>I couldn't fall asleep last night. As I lay in the darkness, listening to Husband breathe, clinging to Theo (my teddy bear), my mind would not let go of several disturbing things that I'd read over the past few months. Basically, we are in this whole mortgage meltdown mess because a lot of people feel no remorse about ripping their neighbors off. Brokers unethically baited-and-switched homebuyers into loans different than those promised, pocketing huge fees for luring unsuspecting borrowers into riskier loans that were more lucrative for banks to package, securitize, and sell to unsuspecting investors. I read an article about credit card debt collectors lying to grieving relatives about their responsibility to pay for their deceased loved one's debt, then justifying it by saying that they were doing people a favor by letting them clear the air. When I can't fall asleep because the amoral behavior of other people keeps me awake, I wonder why those people don't have consciences and how that happened.

I was particularly distressed last night because earlier that evening, my mom told me that they have had to help their next door neighbor several times over the last ten days. My parents have shared a driveway with Mrs. S for over 33 years. When my sister and I were kids, she invited us over to bake traditional Danish Christmas cookies and decorate her tree with paper basket ornaments. She also hosted a Christmas party for the neighborhood kids, teaching us how to play moose (I have no idea if I spelled that properly), a game with cookies that are the size of pebbles. We also went on chocolate egg hunts at her home during Easter. Even today, Mrs. S brings a plate of Christmas cookies and homemade marzipan to my parents every December.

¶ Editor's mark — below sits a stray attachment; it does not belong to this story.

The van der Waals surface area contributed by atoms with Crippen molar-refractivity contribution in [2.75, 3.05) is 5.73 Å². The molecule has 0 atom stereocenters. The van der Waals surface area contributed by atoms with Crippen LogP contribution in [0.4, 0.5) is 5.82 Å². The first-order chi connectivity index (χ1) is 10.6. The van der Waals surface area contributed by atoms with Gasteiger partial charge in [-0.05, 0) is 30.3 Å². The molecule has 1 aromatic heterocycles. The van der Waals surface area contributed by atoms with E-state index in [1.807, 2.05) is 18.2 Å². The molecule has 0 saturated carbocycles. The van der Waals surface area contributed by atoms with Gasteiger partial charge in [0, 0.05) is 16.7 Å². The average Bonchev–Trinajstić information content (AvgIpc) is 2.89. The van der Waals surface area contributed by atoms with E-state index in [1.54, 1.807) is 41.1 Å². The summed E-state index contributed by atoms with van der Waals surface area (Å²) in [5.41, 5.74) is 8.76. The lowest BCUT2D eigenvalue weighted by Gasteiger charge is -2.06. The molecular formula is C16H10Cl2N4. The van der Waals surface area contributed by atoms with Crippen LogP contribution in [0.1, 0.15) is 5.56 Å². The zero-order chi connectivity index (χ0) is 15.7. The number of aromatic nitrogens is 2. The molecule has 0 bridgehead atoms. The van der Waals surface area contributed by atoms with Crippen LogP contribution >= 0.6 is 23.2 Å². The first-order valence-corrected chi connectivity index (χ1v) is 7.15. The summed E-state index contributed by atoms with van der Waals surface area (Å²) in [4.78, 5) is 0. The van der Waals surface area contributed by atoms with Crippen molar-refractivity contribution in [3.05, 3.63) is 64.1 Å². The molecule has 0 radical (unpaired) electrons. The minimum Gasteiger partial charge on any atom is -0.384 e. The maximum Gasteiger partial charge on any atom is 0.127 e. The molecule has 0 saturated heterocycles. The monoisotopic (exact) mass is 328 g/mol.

When my sister was born, I slept in one of Mrs. S's spare bedrooms. When my mom was taken to the hospital once in the middle of the night, Mrs. S opened her door to my footie pajamaed body. When I first figured out why toilet seats were necessary, I was on an overnight visit at Mrs. S's house. I sleepily crept down the hall and plunked myself down on the toilet without looking, only to be rudely awakened by cold water lapping at my tushie. For some reason, Mrs. S had left the seat up.

Ever since my parents moved into their house, they also kept an eye on Mrs. S. She has diabetes, and sometimes would fall into a diabetic coma. Many times over the years, my dad rushed over in the middle of the night after my mom looked out our kitchen window and into Mrs. S's and noticed that she was behaving oddly. Her friends and relatives would call our house when they were worried that Mrs. S didn't answer the phone, and ask us to see if her car was in the driveway, and if so, check on her. My parents did this with no complaints; why would they mind helping out?

Anyway, my parents received dozens of calls from Mrs. S's family last week, and also had to call the paramedics a few times when she was not responsive to a glass of orange juice or insulin, depending on the situation. When my mom mentioned something to a co-worker about a 2:30 am check in she made, her colleague said that it was very nice of my parents to be so concerned.

"Why wouldn't we be?" my mom wondered.

"A lot of people," her co-worker sighed, "just dont' care."

I know that these people justify their actions in many ways, but it boggles my mind that they sleep soundly at night, while I stay up worrying about the world.

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